When The Storm Clears, Veterinary Challenges Remain For Horses Stuck In Flood Waters

by | 09.12.2017 | 3:45pm
Hurricane Harvey victims

Hurricanes Harvey and Irma flooded two of the largest horse populations in the United States. Texas has a million horses and Florida has a half-million. During the hurricanes, the major threat to these animals was flying debris, but in their aftermath, horses struggled through floodwater to survive.

Floodwater is particularly hazardous because of the level of pollutants it carries. Not only does it harbor bacteria from sewage and other sources, but it also contains harmful chemicals from flooded industrial facilities and breached storage areas on farms.

“I've been through a lot of floods,” said Dr. William Moyer, who in 2015 retired from Texas A&M University after a 22-year career as a professor and head of the Large Animal Clinical Sciences Department. He still helps out as a member of TAMU's Veterinary Emergency Team, which he helped establish during Hurricane Rita in 2005. The unit is the largest and most sophisticated veterinary medical disaster-response team in the country.

Moyer said skin problems are common in horses standing in floodwater. Water leaches natural oils and other protective factors from the skin, making it easier for pollutants to invade. Usually these horses don't suffer from a specific skin disease with a name, he said, but from exposure to a variety of irritants, chemicals, and bacteria that can have a deleterious effect, depending on the concentration.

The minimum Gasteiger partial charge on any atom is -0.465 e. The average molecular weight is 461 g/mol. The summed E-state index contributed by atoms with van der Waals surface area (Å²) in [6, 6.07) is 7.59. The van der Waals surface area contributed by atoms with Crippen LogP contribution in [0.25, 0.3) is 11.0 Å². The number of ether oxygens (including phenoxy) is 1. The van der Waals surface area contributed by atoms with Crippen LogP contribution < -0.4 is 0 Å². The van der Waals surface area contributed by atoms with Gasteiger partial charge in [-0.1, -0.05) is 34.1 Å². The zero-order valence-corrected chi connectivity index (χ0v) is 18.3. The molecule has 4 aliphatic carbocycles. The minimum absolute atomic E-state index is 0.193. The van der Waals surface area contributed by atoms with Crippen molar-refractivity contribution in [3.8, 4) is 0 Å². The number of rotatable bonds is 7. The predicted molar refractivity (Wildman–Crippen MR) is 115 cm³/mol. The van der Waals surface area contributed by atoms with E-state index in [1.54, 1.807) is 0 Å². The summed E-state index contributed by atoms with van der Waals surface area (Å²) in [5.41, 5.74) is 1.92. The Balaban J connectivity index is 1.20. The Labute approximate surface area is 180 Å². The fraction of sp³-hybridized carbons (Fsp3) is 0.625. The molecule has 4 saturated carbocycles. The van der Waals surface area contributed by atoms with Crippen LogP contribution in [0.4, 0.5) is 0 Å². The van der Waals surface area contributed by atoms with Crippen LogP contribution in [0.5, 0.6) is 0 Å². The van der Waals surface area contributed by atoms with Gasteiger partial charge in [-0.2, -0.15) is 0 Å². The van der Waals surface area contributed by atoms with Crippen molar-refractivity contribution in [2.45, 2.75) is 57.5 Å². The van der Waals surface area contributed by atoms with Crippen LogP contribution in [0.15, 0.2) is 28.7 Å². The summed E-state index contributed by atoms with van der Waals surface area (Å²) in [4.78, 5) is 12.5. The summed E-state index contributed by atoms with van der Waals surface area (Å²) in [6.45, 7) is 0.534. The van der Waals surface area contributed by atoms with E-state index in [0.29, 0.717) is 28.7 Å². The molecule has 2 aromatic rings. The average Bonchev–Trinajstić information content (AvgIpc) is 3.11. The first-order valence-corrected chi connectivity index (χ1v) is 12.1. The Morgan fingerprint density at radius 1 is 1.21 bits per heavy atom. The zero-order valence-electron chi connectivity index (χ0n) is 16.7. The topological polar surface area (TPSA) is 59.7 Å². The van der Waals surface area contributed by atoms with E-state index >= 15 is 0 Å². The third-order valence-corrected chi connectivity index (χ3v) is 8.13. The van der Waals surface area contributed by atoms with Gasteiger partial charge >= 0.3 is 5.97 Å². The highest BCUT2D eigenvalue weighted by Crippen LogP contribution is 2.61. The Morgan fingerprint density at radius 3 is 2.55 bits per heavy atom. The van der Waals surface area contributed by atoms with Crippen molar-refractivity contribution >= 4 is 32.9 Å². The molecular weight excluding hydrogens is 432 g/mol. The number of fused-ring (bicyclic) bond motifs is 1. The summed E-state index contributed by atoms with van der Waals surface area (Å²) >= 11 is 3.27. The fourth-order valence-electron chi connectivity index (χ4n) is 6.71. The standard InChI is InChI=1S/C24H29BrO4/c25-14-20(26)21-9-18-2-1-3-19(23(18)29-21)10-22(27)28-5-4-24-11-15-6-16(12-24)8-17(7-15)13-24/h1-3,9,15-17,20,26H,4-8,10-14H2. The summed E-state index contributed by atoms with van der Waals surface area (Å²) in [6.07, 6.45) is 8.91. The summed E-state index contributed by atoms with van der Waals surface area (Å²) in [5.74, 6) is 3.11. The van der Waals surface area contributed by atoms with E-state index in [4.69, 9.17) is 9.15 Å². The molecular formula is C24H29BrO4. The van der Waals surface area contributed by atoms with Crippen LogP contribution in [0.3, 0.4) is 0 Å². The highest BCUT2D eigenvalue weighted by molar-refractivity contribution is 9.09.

“If you look at some of these refineries, there are cattle or horses grazing on the other side of the fence,” he said. “But with the exception of one chemical plant incident during Harvey, I don't think there have been any toxic spills.”

Moyer said the most important thing is to get the horse somewhere it can dry off and examine it closely to find and treat any open wounds, even small ones. He said to pay particular attention to the pasterns and the backside of the fetlocks, where the feather might hide a wound.

“You might see a little cut that you normally wouldn't even treat,” he said. “But then two days later the leg is blown up all the way up to the horse's chest because the contamination is such that just a nick potentially becomes a significant problem.

“Clean it up with soap and water or some kind of effective disinfectant,” he said.

Clean water in disaster areas usually is scarce, but if a safe water supply via a hose is available, Moyer said to bathe the horse in mild detergent, such as Dawn dish soap, to wash off contamination from the floodwater.

If possible, horsemen should try to find out the status of the tetanus vaccination of any horse pulled from floodwater and boost it, if needed.

Hoof wounds

Dick Fanguy is a former president of the American Farrier's Association who lives near Baton Rouge, La. Though his area was spared from flooding this time around, he took care of many horses during Hurricanes Katrina and Rita, triaging their foot wounds and passing them on to veterinary students for further care.